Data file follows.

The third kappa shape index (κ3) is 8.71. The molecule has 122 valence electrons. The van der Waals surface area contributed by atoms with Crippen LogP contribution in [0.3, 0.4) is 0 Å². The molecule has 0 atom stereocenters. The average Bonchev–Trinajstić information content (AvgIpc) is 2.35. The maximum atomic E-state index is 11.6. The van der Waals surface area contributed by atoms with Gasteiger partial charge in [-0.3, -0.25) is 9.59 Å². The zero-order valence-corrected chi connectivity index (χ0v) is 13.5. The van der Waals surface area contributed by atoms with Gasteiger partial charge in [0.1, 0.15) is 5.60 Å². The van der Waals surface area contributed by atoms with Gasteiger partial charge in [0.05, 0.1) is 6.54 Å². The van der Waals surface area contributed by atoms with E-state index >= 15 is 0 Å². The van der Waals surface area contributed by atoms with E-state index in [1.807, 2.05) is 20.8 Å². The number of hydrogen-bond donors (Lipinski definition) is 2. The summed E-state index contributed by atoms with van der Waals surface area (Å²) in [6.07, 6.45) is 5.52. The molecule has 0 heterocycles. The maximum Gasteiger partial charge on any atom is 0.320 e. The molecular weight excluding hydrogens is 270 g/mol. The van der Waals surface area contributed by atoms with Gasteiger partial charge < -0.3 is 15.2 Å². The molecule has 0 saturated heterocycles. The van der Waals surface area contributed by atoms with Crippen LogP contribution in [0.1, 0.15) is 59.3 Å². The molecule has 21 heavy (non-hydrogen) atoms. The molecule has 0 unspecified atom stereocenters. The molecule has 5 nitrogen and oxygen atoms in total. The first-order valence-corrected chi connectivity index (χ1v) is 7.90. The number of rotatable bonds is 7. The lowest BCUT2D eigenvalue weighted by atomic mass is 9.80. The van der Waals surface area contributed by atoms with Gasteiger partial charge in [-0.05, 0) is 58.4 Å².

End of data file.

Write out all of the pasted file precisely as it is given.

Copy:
The third kappa shape index (κ3) is 8.71. The molecule has 122 valence electrons. The van der Waals surface area contributed by atoms with Crippen LogP contribution in [0.3, 0.4) is 0 Å². The molecule has 0 atom stereocenters. The average Bonchev–Trinajstić information content (AvgIpc) is 2.35. The maximum atomic E-state index is 11.6. The van der Waals surface area contributed by atoms with Gasteiger partial charge in [-0.3, -0.25) is 9.59 Å². The zero-order valence-corrected chi connectivity index (χ0v) is 13.5. The van der Waals surface area contributed by atoms with Gasteiger partial charge in [0.1, 0.15) is 5.60 Å². The van der Waals surface area contributed by atoms with Gasteiger partial charge in [0.05, 0.1) is 6.54 Å². The van der Waals surface area contributed by atoms with E-state index >= 15 is 0 Å². The van der Waals surface area contributed by atoms with E-state index in [1.807, 2.05) is 20.8 Å². The number of hydrogen-bond donors (Lipinski definition) is 2. The summed E-state index contributed by atoms with van der Waals surface area (Å²) in [6.07, 6.45) is 5.52. The molecule has 0 heterocycles. The maximum Gasteiger partial charge on any atom is 0.320 e. The molecular weight excluding hydrogens is 270 g/mol. The van der Waals surface area contributed by atoms with Gasteiger partial charge < -0.3 is 15.2 Å². The molecule has 0 saturated heterocycles. The van der Waals surface area contributed by atoms with Crippen LogP contribution in [0.1, 0.15) is 59.3 Å². The molecule has 21 heavy (non-hydrogen) atoms. The molecule has 0 unspecified atom stereocenters. The molecule has 5 nitrogen and oxygen atoms in total. The first-order valence-corrected chi connectivity index (χ1v) is 7.90. The number of rotatable bonds is 7. The lowest BCUT2D eigenvalue weighted by atomic mass is 9.80. The van der Waals surface area contributed by atoms with Gasteiger partial charge in [-0.05, 0) is 58.4 Å².